Cross code women athletes is nothing new, but Cat Phillips stretches the boundaries.
To associate the semi-oppressive late-January heat of Melbourne – the eyebrow-singing, throat-tightening kind – with the atypically mizzle-drenched sport of Australian rules football is becoming increasingly ludicrous on this stiflingly hot afternoon.
The menial task of meandering up Collins Street – a walk I, as a lover of Melbourne and most about it, will take over a tram ride – has become a painful chore. I find myself wistful of a 9-degree July morning, with footballers disturbing the frost-borne grass with muddy boots.
In but a few days, the AFLW season will begin amid the summer heat, with two new teams and a myriad of new athletes taking part in the fledgling competition’s third season.
The women’s league that has inspired observable change in women’s football in Australia, with an unprecedented number of girls and women taking up what was once a male-dominated sport.
I am walking up Collins to meet a driver of this change – Melbourne utility Cat Phillips. Once selected as a rookie in the AFLW, Phillips has played all but one of Melbourne’s games in the first two years of the league.
Like a number of her AFLW counterparts, Phillips forged her sporting career elsewhere before the league inception in 2017. Unlike most of the competition’s dual-sport players, Phillips plays Ultimate Frisbee, the relatively obscure yet obscenely entertaining sport picked up by Phillips as a teenager. The impact of the sport on her life was immediate.
“Within about eight months of playing I went over to Canada for the World Championships – that was unreal…from that point I wanted to play in the Australian Open team and keep levelling up from there,” Phillips said.
Her career in Ultimate continued to spiral upward – Phillips is the President of Ultimate club Melbourne Ellipsis, who have dominated competitions both nationally and internationally since she founded the club in 2015.
“We headed over (in 2015) and won the US Open, which hadn’t been done before. We’re actually heading back over there this year to try and get the double.”
The victory in the US Open was the first by a non-American team in the competition. Phillips has also played at national level, while recently playing for the Melbourne Flames in the inaugural season of the Australian Ultimate League (AUL) – as well as working to run the league.
The AUL sees six players on the field – three women, three men – instead of the usual seven – and in 2018, Phillips’ Flames took out the championship, defeating the Sydney Suns 15-12.
“There’s only one pro Ultimate league in the world – it’s in America and only for men. There had been a fair bit of talk from the Ultimate community around why the AUDL (American Ultimate Disc League) wasn’t supporting gender equity, given that Ultimate is all about the values and people that play.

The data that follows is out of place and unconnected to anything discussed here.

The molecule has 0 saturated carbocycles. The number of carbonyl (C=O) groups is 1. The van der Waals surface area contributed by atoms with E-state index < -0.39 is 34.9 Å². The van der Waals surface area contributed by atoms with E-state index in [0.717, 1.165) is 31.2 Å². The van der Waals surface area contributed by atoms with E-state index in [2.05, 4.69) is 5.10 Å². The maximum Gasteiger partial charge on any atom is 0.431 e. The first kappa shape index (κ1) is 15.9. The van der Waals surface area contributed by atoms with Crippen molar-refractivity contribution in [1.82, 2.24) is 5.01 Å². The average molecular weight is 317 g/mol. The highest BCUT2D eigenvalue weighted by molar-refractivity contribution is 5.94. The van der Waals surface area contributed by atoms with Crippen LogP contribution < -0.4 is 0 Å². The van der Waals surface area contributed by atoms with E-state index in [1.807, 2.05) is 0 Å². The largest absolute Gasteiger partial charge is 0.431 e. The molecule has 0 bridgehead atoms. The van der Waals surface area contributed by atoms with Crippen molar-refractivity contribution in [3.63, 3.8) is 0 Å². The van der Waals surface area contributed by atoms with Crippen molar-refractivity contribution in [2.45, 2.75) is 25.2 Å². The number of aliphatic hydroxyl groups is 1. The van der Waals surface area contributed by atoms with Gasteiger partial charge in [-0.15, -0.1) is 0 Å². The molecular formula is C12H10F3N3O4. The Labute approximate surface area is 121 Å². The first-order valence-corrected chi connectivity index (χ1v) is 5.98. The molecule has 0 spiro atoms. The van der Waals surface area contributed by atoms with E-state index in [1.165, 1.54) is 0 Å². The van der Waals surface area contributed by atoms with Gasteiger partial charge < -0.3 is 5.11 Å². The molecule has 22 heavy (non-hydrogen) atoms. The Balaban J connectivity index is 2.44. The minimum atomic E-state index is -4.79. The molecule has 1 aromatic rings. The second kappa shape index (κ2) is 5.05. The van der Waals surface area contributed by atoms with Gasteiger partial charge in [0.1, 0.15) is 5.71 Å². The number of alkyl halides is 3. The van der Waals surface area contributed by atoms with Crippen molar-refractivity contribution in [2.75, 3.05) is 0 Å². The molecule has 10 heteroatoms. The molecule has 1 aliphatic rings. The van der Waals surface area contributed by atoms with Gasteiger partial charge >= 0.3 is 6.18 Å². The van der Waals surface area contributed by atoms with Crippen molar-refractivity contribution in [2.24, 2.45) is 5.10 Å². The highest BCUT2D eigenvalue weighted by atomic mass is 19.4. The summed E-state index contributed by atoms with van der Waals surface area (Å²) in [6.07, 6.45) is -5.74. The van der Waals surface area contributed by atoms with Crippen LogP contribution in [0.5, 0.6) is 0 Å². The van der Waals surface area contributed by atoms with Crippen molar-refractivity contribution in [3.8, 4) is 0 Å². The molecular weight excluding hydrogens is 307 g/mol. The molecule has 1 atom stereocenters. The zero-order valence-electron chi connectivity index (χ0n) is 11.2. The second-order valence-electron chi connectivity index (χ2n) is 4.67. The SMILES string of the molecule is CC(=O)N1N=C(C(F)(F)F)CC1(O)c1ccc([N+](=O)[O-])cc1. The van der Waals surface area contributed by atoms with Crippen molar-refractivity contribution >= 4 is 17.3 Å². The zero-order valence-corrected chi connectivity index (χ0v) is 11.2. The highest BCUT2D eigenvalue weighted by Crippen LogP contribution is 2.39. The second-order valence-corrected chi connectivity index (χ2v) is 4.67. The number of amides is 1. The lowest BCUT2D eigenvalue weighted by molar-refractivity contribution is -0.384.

"They didn’t really do enough to improve, so two of my friends came to me and said, ‘why don’t we make a mixed league here?’ Next minute we’re running a whole league.”
For her work in the administration and creation of the AUL, Phillips was nominated for the Victorian Young Volunteer of the Year Award by VicSport – to be announced on the 20th of February.
“I think normally in Ultimate we find it hard to get recognition for mainstream things…it’s great to be involved in the nomination.”
A winter playing Ultimate has proved to be a helpful preparation for the upcoming AFLW season. With Daisy Pearce pregnant with twins, Phillips’ Dees will face the challenge of making up for their star midfielder in a league on a rapid improve.
“We’ve had a lot of turnover in the team…in that turnover we’ve brought on board a whole new group of people who are very aggressive and very dynamic.
"Over the last couple of years, we’ve developed a style that we’ve really been building on. With Daisy and (new Geelong captain Mel) Hickey stepping out of the midfield, we’ve had a number of people stepping up and grabbing hold of the opportunity.”
An illustrious career in Ultimate has a direct correlation to one in AFLW, explains Phillips.
“In footy you run a lot more volume – up to 10, 12 kilometres – which was something I had to learn. In Ultimate, you do a lot more powerful short, sharp running.”
It is this running ability that has seen Phillips thrive for the Demons. Early in her footballing career, Phillips has become a staple for Melbourne on a wing, utilising her immense running power to break lines.
“I love playing on the wing but I’m pretty happy doing anything.”
On Sunday at Casey Fields, Cat Phillips will find her place on, presumably, a wing, in the historic red and blue yolk of the Melbourne Football Club, representing history past and history to come. Her work in Ultimate in the last year has made it possible for women and girls to play the sport in a professional league in Australia for the first time.
This work will continue in the hot early months of 2019, where Phillips and her teammates clash with footballers nation-wide in front of rapt audiences. The AFLW is re-writing the perception of women’s sport in this country – and it is people like Cat Phillips who we will thank, now and in years to come, for their invaluable contributions.